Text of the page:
In mythology and folklore, the metaphor of the lily spoke of innocence and purity and became associated with spiritual and philosophical meanings. With time, the lily took on different meanings according to the culture or its usage
In Greek mythology, the conception of Heracles originated from an affair his father, Zeus, had with a mortal woman. Zeus then caused a deep sleep to fall on his goddess wife, Hera, in hopes that her milk would empower Heracles with divine abilities. When Hera awoke to the suckling child,she angrily tossed him away, emitting her milk across the universe. This action formed the Milky Way and lilies upon the earth.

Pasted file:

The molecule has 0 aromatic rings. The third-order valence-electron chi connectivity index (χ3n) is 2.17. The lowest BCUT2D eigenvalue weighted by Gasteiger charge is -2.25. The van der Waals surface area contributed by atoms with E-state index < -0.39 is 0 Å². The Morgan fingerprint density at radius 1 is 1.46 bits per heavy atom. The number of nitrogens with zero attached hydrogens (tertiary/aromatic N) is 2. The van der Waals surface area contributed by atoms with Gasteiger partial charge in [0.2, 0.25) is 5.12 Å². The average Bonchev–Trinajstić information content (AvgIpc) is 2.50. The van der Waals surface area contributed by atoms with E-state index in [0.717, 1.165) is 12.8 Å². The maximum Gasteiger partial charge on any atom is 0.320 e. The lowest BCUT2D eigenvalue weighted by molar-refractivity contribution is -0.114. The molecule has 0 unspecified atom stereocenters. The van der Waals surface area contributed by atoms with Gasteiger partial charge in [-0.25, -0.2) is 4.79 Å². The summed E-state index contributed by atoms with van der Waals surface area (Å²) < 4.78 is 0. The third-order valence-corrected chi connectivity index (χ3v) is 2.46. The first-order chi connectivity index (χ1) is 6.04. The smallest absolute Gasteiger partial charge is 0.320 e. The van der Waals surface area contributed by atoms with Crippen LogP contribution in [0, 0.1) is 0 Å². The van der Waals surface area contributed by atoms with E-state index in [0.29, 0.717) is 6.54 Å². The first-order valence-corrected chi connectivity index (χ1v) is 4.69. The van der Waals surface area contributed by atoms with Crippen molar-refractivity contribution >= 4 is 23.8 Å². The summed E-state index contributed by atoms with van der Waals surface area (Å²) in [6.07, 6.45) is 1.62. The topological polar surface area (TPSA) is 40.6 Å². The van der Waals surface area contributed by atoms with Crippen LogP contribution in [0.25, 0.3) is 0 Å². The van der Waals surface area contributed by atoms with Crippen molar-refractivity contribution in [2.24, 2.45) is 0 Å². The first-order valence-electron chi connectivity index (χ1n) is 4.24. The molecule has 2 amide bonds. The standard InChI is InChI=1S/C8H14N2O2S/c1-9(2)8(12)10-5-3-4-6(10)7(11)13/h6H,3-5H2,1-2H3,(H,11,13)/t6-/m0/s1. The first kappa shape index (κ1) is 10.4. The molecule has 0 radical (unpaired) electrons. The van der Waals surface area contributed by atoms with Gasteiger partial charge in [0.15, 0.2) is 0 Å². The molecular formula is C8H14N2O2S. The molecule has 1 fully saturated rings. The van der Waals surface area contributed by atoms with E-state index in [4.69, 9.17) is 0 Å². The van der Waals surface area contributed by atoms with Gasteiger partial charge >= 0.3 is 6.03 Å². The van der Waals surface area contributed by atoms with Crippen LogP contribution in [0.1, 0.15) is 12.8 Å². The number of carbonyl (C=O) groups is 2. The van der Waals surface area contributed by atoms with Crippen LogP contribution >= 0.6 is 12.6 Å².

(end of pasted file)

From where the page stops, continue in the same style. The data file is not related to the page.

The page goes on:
The Chinese consider the lily as a symbol of summer and abundance, and some believe it represents "forever in love." Others use the lily as a lucky charm and maintain that it averts the effects of the evil eye upon them. When an pregnant mother wears a lily, she expresses her wishes to bear a son.
Over the years, scientists have discovered healing powers in various flowers. Some found that lilies contained antitoxic powers capable of curing depression. Europeans found that lilies healed various types of diseases and ailments.
The most common way in which people evaluate flowers' meanings are in their color. The white lily represents one's desire for purity and virtue, and the pink lily expresses the yearning for wealth and prosperity. The African lily, bearing a lavender color, tells the recipient that someone secretly loves them. The yellow lily symbolizes thankfulness and the desire for enjoyment.
When used at weddings, the lily represents the devotion of the couple toward one another. However, at a funeral, it announces the departure of a young soul being restored to its innocence after an untimely death.